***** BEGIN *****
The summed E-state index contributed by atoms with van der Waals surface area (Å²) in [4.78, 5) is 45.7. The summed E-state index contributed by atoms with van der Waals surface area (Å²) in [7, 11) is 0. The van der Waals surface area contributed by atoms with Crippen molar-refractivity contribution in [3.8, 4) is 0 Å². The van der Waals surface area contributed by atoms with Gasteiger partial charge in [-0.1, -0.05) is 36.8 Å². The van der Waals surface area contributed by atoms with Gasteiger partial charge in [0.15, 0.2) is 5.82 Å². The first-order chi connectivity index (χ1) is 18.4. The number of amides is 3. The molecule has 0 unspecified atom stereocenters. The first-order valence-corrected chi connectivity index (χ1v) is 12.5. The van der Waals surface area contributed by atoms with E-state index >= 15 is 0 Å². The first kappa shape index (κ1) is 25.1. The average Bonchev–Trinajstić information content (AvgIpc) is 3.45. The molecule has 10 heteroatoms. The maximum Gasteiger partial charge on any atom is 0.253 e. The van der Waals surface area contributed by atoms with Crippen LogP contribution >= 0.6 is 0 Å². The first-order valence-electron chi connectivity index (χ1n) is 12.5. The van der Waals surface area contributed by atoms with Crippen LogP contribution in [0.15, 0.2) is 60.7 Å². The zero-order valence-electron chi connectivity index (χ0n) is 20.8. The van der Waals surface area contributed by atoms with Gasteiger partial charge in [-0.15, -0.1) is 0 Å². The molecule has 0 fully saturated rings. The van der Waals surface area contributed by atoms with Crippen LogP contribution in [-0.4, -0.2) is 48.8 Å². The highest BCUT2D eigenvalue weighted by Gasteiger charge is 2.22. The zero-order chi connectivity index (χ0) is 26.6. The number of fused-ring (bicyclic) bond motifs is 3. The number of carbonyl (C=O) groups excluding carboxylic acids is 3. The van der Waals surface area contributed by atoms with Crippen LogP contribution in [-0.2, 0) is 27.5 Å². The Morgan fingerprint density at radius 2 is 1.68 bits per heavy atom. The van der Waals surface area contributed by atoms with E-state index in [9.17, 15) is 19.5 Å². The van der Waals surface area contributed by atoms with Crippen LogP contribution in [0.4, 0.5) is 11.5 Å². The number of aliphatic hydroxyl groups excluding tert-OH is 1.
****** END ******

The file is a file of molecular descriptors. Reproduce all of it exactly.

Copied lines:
The summed E-state index contributed by atoms with van der Waals surface area (Å²) in [4.78, 5) is 45.7. The summed E-state index contributed by atoms with van der Waals surface area (Å²) in [7, 11) is 0. The van der Waals surface area contributed by atoms with Crippen molar-refractivity contribution in [3.8, 4) is 0 Å². The van der Waals surface area contributed by atoms with Gasteiger partial charge in [-0.1, -0.05) is 36.8 Å². The van der Waals surface area contributed by atoms with Gasteiger partial charge in [0.15, 0.2) is 5.82 Å². The first-order chi connectivity index (χ1) is 18.4. The number of amides is 3. The molecule has 0 unspecified atom stereocenters. The first-order valence-corrected chi connectivity index (χ1v) is 12.5. The van der Waals surface area contributed by atoms with E-state index >= 15 is 0 Å². The first kappa shape index (κ1) is 25.1. The average Bonchev–Trinajstić information content (AvgIpc) is 3.45. The molecule has 10 heteroatoms. The maximum Gasteiger partial charge on any atom is 0.253 e. The van der Waals surface area contributed by atoms with Crippen LogP contribution >= 0.6 is 0 Å². The first-order valence-electron chi connectivity index (χ1n) is 12.5. The van der Waals surface area contributed by atoms with Crippen LogP contribution in [0.15, 0.2) is 60.7 Å². The zero-order valence-electron chi connectivity index (χ0n) is 20.8. The van der Waals surface area contributed by atoms with Gasteiger partial charge in [-0.15, -0.1) is 0 Å². The molecule has 0 fully saturated rings. The van der Waals surface area contributed by atoms with Crippen LogP contribution in [-0.4, -0.2) is 48.8 Å². The highest BCUT2D eigenvalue weighted by Gasteiger charge is 2.22. The zero-order chi connectivity index (χ0) is 26.6. The number of fused-ring (bicyclic) bond motifs is 3. The number of carbonyl (C=O) groups excluding carboxylic acids is 3. The van der Waals surface area contributed by atoms with Crippen LogP contribution in [-0.2, 0) is 27.5 Å². The Morgan fingerprint density at radius 2 is 1.68 bits per heavy atom. The van der Waals surface area contributed by atoms with E-state index in [9.17, 15) is 19.5 Å². The van der Waals surface area contributed by atoms with Crippen LogP contribution in [0.4, 0.5) is 11.5 Å². The number of aliphatic hydroxyl groups excluding tert-OH is 1.